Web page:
Rose gardeners have a lot to say about aphids. Some may advise insecticides as a way to manage an infestation, but others will swear by live ladybugs (natural predators of aphids). The latter is more environmental-friendly, and once the ladybugs run out of food to eat, they move on. While this strategy may work in someone's backyard, it's not an option on a large farm. In an October 4, 2015 Trends in Plant Science open-access opinion paper, agricultural researchers in Sweden and Mexico argue that one way around the scalability problem is to bring back the odors and nectars found in wild plants that attract pest-eating predators. This could be done either through breeding programs or by using artificial devices. The article is titled “Optimizing Crops for Biocontrol of Pests and Disease.” "Wild plants commonly emit natural odors when they are damaged that attract natural enemies of pest insects--even as humans we smell it when our neighbour is mowing the lawn - odors can carry very precise information," says co-author Dr. Martin Heil of CINVESTAV-Irapuato in Mexico. "Agriculture has bred such defenses out of crops, and because these odors have no negative effects on human consumers, we want to replace what the plant would already be doing." It's also not unusual for wild plants to produce nectar on their leaves to feed carnivores. While leaf-eating caterpillars or beetles are munching away on plant matter, predatory ants or wasps have a sugary substance to drink and a well-stocked spot to lay their eggs. Dr. Heil and others theorize that the reason these rather helpful traits no longer exist in crops is because plant breeders and decision makers couldn't tell the difference between helpful insects and pests. Only in the past 30 years has it been recognized that plants use odors to communicate to one another and to other species.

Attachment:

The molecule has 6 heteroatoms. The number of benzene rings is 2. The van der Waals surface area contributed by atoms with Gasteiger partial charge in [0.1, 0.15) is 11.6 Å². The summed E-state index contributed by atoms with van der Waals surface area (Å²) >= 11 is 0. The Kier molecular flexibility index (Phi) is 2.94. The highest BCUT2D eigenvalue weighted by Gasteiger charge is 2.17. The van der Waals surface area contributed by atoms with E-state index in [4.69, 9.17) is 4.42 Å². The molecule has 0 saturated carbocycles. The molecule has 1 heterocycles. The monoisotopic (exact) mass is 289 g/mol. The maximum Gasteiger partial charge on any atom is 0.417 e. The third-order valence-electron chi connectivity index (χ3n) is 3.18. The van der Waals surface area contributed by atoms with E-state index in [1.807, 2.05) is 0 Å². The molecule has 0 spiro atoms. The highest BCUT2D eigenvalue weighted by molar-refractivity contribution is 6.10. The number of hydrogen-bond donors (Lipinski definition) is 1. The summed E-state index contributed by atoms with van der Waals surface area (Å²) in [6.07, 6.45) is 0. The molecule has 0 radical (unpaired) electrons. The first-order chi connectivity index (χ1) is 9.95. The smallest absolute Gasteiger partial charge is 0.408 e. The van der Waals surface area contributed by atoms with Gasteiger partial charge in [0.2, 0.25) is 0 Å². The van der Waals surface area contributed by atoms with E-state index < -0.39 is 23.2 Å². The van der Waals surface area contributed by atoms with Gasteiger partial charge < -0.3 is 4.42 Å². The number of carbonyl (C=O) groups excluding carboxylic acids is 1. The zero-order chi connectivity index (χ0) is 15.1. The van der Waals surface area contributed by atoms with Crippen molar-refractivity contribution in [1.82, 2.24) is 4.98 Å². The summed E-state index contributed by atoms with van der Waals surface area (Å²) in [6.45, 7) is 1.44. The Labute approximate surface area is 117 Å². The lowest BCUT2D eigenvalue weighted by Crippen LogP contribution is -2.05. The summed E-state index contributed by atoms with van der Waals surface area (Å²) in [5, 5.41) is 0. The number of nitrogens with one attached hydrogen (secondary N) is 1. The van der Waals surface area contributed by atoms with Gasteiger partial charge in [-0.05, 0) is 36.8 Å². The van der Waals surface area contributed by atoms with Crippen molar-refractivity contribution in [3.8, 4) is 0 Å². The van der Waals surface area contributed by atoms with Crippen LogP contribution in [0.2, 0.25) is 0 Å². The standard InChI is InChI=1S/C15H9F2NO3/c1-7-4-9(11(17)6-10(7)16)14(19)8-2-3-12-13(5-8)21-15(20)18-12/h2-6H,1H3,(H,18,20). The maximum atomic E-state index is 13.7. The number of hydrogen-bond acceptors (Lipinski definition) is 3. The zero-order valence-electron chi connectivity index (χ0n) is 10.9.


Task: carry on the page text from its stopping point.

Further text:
Johan Skog, CSO of Exosome Diagnostics, Will Discuss Exosome RNA for Biomarker Development and Clinical Applications of Exosome Biomarkers in Free Webinar on Tuesday, October 6, 11 AM EDT